Use of the self- and family management framework and implications for further development

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Communication strategies to mitigate fear and suffering among COVID-19 patients isolated in the ICU and their families

Akgün, K. M., Shamas, T. L., Feder, S. L., & Schulman-Green, D. (2020). Heart and Lung, 49(4), 344-345. 10.1016/j.hrtlng.2020.04.016

New Delirium Severity Indicators: Generation and Internal Validation in the Better Assessment of Illness (BASIL) Study

Vasunilashorn, S. M., Schulman-Green, D., Tommet, D., Fong, T. G., Hshieh, T. T., Marcantonio, E. R., Metzger, E. D., Schmitt, E. M., Tabloski, P. A., Travison, T. G., Gou, Y., Helfand, B., Inouye, S. K., & Jones, R. N. (2020). Dementia and Geriatric Cognitive Disorders, 49(1), 77-90. 10.1159/000506700
Background: Delirium is a common and preventable geriatric syndrome. Moving beyond the binary classification of delirium present/absent, delirium severity represents a potentially important outcome for evaluating preventive and treatment interventions and tracking the course of patients. Although several delirium severity assessment tools currently exist, most have been developed in the absence of advanced measurement methodology and have not been evaluated with rigorous validation studies. Objective: We aimed to report our development of new delirium severity items and the results of item reduction and selection activities guided by psychometric analysis of data derived from a field study. Methods: Building on our literature review of delirium instruments and expert panel process to identify domains of delirium severity, we adapted items from existing delirium severity instruments and generated new items. We then fielded these items among a sample of 352 older hospitalized patients. Results: We used an expert panel process and psychometric data analysis techniques to narrow a set of 303 potential items to 17 items for use in a new delirium severity instrument. The 17-item set demonstrated good internal validity and favorable psychometric characteristics relative to comparator instruments, including the Confusion Assessment Method-Severity (CAM-S) score, the Delirium Rating Scale Revised 98, and the Memorial Delirium Assessment Scale. Conclusion: We more fully conceptualized delirium severity and identified characteristics of an ideal delirium severity instrument. These characteristics include an instrument that is relatively quick to administer, is easy to use by raters with minimal training, and provides a severity rating with good content validity, high internal consistency reliability, and broad domain coverage across delirium symptoms. We anticipate these characteristics to be represented in the subsequent development of our final delirium severity instrument.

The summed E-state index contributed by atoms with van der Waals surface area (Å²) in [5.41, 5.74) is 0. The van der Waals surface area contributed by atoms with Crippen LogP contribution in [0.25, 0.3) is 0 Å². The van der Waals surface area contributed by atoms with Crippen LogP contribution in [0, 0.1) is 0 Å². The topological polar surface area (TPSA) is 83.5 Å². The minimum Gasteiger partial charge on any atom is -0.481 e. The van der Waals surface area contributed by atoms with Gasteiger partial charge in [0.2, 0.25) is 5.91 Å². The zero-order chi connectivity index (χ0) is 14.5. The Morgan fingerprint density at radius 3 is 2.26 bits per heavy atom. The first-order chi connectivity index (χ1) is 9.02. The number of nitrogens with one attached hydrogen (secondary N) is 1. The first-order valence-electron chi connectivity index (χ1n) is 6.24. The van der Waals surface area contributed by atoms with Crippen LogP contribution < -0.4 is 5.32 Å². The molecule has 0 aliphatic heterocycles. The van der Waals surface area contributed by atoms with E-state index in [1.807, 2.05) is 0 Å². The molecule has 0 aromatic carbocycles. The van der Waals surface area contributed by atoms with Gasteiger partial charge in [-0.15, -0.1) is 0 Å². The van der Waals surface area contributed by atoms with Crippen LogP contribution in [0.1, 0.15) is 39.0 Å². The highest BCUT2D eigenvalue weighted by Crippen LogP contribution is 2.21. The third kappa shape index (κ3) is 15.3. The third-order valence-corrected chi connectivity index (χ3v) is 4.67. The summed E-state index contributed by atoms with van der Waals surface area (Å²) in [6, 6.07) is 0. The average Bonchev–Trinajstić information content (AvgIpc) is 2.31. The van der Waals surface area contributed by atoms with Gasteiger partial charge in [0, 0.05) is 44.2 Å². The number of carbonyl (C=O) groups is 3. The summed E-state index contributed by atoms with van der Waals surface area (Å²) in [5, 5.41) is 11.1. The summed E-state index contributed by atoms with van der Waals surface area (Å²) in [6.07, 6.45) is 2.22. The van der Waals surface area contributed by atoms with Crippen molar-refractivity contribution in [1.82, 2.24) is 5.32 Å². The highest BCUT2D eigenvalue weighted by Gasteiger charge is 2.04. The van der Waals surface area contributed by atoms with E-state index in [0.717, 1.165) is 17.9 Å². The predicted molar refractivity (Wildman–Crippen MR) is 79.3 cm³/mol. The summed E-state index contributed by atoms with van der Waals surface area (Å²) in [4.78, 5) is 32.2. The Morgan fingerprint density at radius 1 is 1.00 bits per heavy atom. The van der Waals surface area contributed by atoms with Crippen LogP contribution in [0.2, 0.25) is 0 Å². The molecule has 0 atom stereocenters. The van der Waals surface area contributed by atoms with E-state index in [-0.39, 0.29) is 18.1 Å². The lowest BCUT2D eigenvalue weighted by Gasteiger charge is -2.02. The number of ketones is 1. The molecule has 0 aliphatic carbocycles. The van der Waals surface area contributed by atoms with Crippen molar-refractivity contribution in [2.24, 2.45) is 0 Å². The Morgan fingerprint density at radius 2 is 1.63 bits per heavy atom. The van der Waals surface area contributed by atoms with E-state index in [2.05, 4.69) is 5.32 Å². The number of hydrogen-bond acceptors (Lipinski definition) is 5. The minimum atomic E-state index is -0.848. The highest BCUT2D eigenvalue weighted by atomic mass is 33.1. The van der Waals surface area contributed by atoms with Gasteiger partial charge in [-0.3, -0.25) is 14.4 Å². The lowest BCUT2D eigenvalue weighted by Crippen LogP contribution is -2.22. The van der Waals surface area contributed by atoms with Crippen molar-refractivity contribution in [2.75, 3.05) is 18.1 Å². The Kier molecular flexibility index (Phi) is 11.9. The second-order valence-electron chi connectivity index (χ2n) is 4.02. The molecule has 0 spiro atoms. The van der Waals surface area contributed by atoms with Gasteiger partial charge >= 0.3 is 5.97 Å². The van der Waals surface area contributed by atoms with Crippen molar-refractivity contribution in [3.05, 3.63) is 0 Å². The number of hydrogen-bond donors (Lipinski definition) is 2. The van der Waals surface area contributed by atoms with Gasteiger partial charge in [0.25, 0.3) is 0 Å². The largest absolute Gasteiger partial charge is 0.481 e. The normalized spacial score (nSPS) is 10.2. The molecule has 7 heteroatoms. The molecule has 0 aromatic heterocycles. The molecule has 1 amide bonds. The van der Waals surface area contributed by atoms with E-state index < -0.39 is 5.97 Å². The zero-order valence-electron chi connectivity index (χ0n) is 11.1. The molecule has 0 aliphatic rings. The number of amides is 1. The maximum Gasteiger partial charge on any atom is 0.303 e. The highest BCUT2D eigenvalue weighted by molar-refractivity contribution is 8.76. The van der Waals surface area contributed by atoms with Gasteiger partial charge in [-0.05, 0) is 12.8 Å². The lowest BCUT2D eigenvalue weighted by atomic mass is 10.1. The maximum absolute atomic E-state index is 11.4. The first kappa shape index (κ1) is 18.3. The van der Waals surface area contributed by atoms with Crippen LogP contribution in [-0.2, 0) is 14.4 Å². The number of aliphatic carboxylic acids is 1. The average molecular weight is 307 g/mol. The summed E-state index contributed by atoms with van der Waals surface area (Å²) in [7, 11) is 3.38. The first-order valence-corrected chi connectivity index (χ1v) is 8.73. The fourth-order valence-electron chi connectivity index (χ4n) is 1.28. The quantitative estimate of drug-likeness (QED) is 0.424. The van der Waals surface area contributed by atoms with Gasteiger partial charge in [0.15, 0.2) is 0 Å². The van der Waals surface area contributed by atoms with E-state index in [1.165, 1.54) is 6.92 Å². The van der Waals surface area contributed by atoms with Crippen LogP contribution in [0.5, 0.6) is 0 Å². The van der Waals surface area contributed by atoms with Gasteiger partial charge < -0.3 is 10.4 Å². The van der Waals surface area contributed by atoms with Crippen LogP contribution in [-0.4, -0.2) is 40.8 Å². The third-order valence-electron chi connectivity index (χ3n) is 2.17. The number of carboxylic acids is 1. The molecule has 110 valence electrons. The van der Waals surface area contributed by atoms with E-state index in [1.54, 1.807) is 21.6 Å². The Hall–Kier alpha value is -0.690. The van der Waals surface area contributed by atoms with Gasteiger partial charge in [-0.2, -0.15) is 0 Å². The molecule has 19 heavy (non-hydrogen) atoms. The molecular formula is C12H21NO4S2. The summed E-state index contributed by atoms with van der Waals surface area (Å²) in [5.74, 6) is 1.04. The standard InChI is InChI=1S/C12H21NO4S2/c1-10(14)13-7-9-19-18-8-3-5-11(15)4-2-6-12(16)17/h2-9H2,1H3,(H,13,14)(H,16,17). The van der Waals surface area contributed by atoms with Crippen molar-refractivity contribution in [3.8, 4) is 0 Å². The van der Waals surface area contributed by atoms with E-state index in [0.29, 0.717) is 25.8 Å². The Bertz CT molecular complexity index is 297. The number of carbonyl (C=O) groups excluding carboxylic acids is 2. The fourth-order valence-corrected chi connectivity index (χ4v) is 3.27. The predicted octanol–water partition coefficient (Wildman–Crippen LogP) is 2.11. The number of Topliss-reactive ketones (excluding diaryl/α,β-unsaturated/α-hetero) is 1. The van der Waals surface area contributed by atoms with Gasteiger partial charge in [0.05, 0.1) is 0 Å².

Palliative care advanced practice nursing in Israel: bridging creation and implementation

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Palliative care strategies offer guidance to clinicians and comfort for COVID-19 patient and families

Feder, S. L., Akgün, K. M., & Schulman-Green, D. (2020). Heart and Lung, 49(3), 227-228. 10.1016/j.hrtlng.2020.04.001